Thursday, June 13, 2019

Intercontinental Ballistic Missiles and America's Double Standard

While it didn't make anything close to headline news and, in light of the ongoing debate over North Korea and Iran and their ballistic missile programs, recent developments in the United States would clearly suggest that what is good for the goose (North Korea and Iran) is most definitely not good for the gander (the United States of America).

In recent years, there has been a series of tests of American intercontinental ballistic missiles launched from Vandenberg Air Force Base (VAFB) located in California.  Let's look at two recent examples.  Here is a video showing the operational test launching of an unarmed Minuteman III ICBM on May 14, 2018 

Here is a video showing the operational test launching of an unarmed Minuteman III ICBM on November 6, 2018:

Interestingly, as shown here, December 16, 2018 marked the 60th anniversary of Vandenberg's first nuclear-capable ballistic missile:

Minuteman III ICBMs have also been launched from F.E. Warren Air Force Base in Wyoming as shown here in this news release from 2016:

...and here:

This is far from a complete list of Minuteman III ICBM launches; launches also take place at Malmstrom Air Force Base in Montana.  Approximately 530 Minuteman III missiles are located at the three aforementioned bases in California, Wyoming and Montana. 

As background, the Minuteman III is built by Boeing as shown here:

Boeing has been building the Minuteman ICBM since 1958 and is currently reviewing new ICBM design options with the United States Air Force with the aim of reducing costs as shown here:

According to Breaking Defense, a brand new ICBM will cost American taxpayers $84 billion for a fleet of 400 new ICBMs but keeping the Minuteman will cost even more because of technological upgrade requirements for the aging fleet.  While Boeing would love to build the new version, Lockheed Martin and Northrop Grumman are also competing for the profits.

Just in case the Trump Administration is unable to negotiate a successful denuclearization agreement, recent developments in America's defense system are of great interest.  According to a news release from the United States Missile Defense Agency (MDA), March 25, 2019, the NMDA fired ground-based interceptor missiles from Vandenberg Air Force Base in a successful first-of-its-kind test of America's missile defense program, giving participants practice at responding to a missile attack by North Korea or Iran.  Two interceptor missiles tipped with Raytheon Company warheads were launched and both hit their target.  The intercontinental ballistic missile (ICBM) was launched from the Reagan Test Site on Kwajalein Atoll in the Republic of the Marshall Islands located 4000 miles away.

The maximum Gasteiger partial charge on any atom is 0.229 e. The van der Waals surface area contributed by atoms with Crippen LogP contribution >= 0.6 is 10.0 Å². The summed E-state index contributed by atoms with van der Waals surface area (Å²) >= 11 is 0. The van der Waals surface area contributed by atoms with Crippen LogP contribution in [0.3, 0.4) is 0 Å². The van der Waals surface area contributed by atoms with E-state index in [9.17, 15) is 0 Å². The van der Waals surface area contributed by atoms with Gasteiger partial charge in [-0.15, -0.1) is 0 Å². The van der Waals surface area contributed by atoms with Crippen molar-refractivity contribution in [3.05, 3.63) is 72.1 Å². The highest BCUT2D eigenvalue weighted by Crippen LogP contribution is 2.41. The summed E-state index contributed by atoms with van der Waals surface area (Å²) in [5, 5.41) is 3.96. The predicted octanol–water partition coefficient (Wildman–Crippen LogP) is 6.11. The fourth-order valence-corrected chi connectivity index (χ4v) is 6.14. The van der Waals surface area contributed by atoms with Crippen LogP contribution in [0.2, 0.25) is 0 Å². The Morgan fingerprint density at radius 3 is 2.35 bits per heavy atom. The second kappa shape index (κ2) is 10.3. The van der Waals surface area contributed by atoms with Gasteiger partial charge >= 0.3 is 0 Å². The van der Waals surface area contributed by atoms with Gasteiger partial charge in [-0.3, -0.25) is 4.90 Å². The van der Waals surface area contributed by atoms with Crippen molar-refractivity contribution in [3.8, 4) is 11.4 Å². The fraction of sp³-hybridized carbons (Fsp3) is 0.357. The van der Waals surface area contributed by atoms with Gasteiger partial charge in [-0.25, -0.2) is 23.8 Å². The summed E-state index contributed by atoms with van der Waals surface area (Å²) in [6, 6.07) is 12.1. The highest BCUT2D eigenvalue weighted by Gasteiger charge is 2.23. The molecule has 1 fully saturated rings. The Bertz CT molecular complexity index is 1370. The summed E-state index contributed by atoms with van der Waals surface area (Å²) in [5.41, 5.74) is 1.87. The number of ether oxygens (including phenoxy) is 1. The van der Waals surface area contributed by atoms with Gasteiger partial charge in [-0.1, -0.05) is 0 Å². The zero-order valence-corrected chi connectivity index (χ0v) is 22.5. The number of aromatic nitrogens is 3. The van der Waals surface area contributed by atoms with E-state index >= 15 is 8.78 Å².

Here is the press release from the Missile Defense Agency:

Here is a video showing the operation from two perspectives:

According to the MDA, the "...system worked exactly as it was designed to do and the results of this test provide evidence of the practicable use of the salvo doctrine within missile defense."

It is interesting to see the double standard when it comes to the development of missile technology.  "Bad cop" nations like North Korea and Iran are not allowed to have missiles of any type but the "good cop" nation is allowed to spend tens of billions of dollars on the development of even more effective ways to kill human beings.  The so-called rogue nations are supposed to trust that Washington will not launch its flying killing machines against them once they are defenceless against its missile technology.

Let's close with this photo:

If you see something that looks like this coming toward you in the sky, duck and cover...unless you plan to rely on America's newly tested ground-based interceptor system.

1 comment:

  1. "duck and cover" Ha,Ha!

    In an article published by Project Syndicate, Joschka Fischer, German Foreign Minister, and Vice-Chancellor from 1998-2005 writes;

    In this new environment, the “rationality of deterrence” maintained by the United States and the Soviet Union during the Cold War has eroded. Now, if nuclear proliferation increases, the threshold for using nuclear weapons will likely fall.

    I agree with Fischer that today a great number of people have come to accept the idea of a "small or limited' nuclear war as acceptable. The reason they feel this way may center around the fact they have not given it enough thought. The article below warns of the danger a major nuclear war may damage the world to where those surviving will face lives that are greatly diminished in quality.